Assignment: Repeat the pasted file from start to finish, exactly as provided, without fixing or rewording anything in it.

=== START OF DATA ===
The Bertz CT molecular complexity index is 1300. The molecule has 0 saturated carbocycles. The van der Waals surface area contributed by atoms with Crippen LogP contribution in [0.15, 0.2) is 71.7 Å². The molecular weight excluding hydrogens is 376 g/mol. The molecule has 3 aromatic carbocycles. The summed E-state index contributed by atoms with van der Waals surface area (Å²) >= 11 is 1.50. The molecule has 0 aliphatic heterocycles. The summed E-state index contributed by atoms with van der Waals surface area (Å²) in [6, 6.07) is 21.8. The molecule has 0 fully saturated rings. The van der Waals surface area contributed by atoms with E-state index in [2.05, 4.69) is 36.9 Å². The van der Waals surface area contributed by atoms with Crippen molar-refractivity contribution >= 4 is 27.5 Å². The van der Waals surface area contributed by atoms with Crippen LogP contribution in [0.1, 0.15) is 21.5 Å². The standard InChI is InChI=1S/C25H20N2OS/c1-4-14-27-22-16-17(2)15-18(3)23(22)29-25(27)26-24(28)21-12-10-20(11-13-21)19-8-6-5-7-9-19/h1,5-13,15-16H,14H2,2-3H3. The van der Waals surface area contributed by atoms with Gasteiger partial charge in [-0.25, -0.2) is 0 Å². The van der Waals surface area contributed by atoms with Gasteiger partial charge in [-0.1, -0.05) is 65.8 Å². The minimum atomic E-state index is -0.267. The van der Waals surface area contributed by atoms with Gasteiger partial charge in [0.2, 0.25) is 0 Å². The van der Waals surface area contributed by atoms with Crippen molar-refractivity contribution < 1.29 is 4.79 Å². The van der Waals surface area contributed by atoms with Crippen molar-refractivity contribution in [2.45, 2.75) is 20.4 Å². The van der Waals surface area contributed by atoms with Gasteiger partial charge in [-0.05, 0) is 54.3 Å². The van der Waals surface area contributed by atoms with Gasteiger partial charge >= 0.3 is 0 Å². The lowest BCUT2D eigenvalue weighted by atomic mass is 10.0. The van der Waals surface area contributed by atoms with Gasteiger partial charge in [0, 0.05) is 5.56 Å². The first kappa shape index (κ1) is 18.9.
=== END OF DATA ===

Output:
The Bertz CT molecular complexity index is 1300. The molecule has 0 saturated carbocycles. The van der Waals surface area contributed by atoms with Crippen LogP contribution in [0.15, 0.2) is 71.7 Å². The molecular weight excluding hydrogens is 376 g/mol. The molecule has 3 aromatic carbocycles. The summed E-state index contributed by atoms with van der Waals surface area (Å²) >= 11 is 1.50. The molecule has 0 aliphatic heterocycles. The summed E-state index contributed by atoms with van der Waals surface area (Å²) in [6, 6.07) is 21.8. The molecule has 0 fully saturated rings. The van der Waals surface area contributed by atoms with E-state index in [2.05, 4.69) is 36.9 Å². The van der Waals surface area contributed by atoms with Crippen molar-refractivity contribution >= 4 is 27.5 Å². The van der Waals surface area contributed by atoms with Crippen LogP contribution in [0.1, 0.15) is 21.5 Å². The standard InChI is InChI=1S/C25H20N2OS/c1-4-14-27-22-16-17(2)15-18(3)23(22)29-25(27)26-24(28)21-12-10-20(11-13-21)19-8-6-5-7-9-19/h1,5-13,15-16H,14H2,2-3H3. The van der Waals surface area contributed by atoms with Gasteiger partial charge in [-0.25, -0.2) is 0 Å². The van der Waals surface area contributed by atoms with Gasteiger partial charge in [-0.1, -0.05) is 65.8 Å². The minimum atomic E-state index is -0.267. The van der Waals surface area contributed by atoms with Gasteiger partial charge in [0.2, 0.25) is 0 Å². The van der Waals surface area contributed by atoms with Crippen molar-refractivity contribution < 1.29 is 4.79 Å². The van der Waals surface area contributed by atoms with Crippen molar-refractivity contribution in [2.45, 2.75) is 20.4 Å². The van der Waals surface area contributed by atoms with Gasteiger partial charge in [-0.05, 0) is 54.3 Å². The van der Waals surface area contributed by atoms with Gasteiger partial charge >= 0.3 is 0 Å². The lowest BCUT2D eigenvalue weighted by atomic mass is 10.0. The van der Waals surface area contributed by atoms with Gasteiger partial charge in [0, 0.05) is 5.56 Å². The first kappa shape index (κ1) is 18.9.